Dr. Abrams explains whether supplements can help a woman fight cancer.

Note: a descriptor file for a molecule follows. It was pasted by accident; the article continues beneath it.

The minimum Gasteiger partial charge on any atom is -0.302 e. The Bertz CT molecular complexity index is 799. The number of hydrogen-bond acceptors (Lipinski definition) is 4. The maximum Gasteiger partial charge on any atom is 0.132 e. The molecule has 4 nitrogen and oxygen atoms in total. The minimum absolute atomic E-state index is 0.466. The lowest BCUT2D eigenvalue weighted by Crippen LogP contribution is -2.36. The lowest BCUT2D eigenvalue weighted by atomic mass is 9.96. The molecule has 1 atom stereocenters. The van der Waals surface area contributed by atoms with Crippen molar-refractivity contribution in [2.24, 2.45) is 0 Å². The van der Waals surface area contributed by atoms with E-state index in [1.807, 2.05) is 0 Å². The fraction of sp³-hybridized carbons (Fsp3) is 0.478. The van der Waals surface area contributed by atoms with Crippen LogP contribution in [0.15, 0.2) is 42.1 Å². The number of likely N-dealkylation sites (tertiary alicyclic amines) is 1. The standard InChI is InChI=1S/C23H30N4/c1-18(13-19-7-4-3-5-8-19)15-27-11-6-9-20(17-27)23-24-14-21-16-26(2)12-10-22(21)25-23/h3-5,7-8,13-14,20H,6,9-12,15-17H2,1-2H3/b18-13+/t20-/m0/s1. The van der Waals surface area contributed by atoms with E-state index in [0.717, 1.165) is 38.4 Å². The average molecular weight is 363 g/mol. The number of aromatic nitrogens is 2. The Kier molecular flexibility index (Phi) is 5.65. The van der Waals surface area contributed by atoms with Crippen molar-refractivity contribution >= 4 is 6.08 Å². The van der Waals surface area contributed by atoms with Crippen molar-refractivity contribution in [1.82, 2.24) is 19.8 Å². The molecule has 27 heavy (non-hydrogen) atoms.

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All the studies that are done looking at, “Can we reduce the risk of cancer with supplements,” are suggesting not, suggesting that we are better off consuming a phytonutrient-rich diet. For example, all during the winter, a little yellow in my palms and in my skin. People tell me, “Oh yeah, you have a great tan. Where have you been?” Well, I consume a lot of beta-carotene. I don’t take a beta-carotene supplement because, I hate to admit this as an oncologist, but I used to smoke cigarettes, and huge studies of thousands of people have shown that supplementing with vitamin A or beta-carotene in former cigarette smokers or current smokers leads to an increased risk of lung cancer. It seems like totally counter intuitive, but it does. So, you know, I think we have to be careful with supplements. For my patients with cancer, I do recommend, however, that they all take vitamin D3. Vitamin D3 is the sunshine vitamin and we all seem to be deficient in Vitamin D3, and I think Vitamin D3 is very beneficial for aging people and particularly for people with cancer. So I recommend either measuring your level of 25-hydroxyvitamin D3 or supplementing with 1000 to 2000 International Units of Vitamin D3 daily and because I recommend that my patients don’t consume dairy products, I also recommend that people take a calcium-magnesium supplement. The other supplement that I think is useful in the fight against cancer is Omega-3 fatty acids. Again, these are anti-inflammatory and I think are a good environment for a cancer patient to have. So, you know, other than Omega-3, Vitamin D3, calcium, magnesium, my recommendations usually depend on the patient and what stage they are in their treatment because there is this fear that the antioxidants may, in fact, interfere with the potential benefit of radiation therapy or the chemotherapy agents that work by doing oxidative damage to the cancer cells’ DNA. There’s a fear that by taking antioxidant supplements while you are getting radiation, or those particular chemotherapies, you may also protect the cancer cells from the effect of the oxidative treatments. I think cancer cells and normal cells are significantly different enough that that might not be the case, but just to err on the side of caution, I do recommend that my patients getting active treatment with radiation or chemo not take heavy antioxidant supplementation. I think it’s okay to eat an antioxidant-rich diet while you are getting radiation or chemo. I often say, if it comes down to a fight between the blueberry and that beam of radiation, who do you think is going to win?